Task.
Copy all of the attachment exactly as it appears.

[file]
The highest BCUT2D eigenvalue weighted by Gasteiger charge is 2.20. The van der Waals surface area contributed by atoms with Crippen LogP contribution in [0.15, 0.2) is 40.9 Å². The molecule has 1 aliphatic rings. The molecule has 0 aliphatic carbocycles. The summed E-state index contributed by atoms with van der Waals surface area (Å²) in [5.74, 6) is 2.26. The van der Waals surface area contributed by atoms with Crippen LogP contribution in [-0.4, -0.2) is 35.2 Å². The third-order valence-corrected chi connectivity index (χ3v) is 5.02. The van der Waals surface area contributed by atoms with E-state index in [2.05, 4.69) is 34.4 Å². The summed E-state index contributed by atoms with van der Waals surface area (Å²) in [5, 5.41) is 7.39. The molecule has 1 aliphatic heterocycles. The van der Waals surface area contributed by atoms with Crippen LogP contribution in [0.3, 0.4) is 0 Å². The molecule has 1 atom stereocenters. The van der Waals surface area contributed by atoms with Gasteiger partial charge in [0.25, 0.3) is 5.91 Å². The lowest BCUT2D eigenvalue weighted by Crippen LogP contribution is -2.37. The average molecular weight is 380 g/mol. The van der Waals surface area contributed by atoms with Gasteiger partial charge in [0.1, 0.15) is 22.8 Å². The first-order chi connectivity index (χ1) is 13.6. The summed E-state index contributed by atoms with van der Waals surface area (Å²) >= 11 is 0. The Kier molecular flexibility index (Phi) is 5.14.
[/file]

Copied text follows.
The highest BCUT2D eigenvalue weighted by Gasteiger charge is 2.20. The van der Waals surface area contributed by atoms with Crippen LogP contribution in [0.15, 0.2) is 40.9 Å². The molecule has 1 aliphatic rings. The molecule has 0 aliphatic carbocycles. The summed E-state index contributed by atoms with van der Waals surface area (Å²) in [5.74, 6) is 2.26. The van der Waals surface area contributed by atoms with Crippen LogP contribution in [-0.4, -0.2) is 35.2 Å². The third-order valence-corrected chi connectivity index (χ3v) is 5.02. The van der Waals surface area contributed by atoms with E-state index in [2.05, 4.69) is 34.4 Å². The summed E-state index contributed by atoms with van der Waals surface area (Å²) in [5, 5.41) is 7.39. The molecule has 1 aliphatic heterocycles. The van der Waals surface area contributed by atoms with Crippen LogP contribution in [0.3, 0.4) is 0 Å². The molecule has 1 atom stereocenters. The van der Waals surface area contributed by atoms with Gasteiger partial charge in [0.25, 0.3) is 5.91 Å². The lowest BCUT2D eigenvalue weighted by Crippen LogP contribution is -2.37. The average molecular weight is 380 g/mol. The van der Waals surface area contributed by atoms with Gasteiger partial charge in [0.1, 0.15) is 22.8 Å². The first-order chi connectivity index (χ1) is 13.6. The summed E-state index contributed by atoms with van der Waals surface area (Å²) >= 11 is 0. The Kier molecular flexibility index (Phi) is 5.14.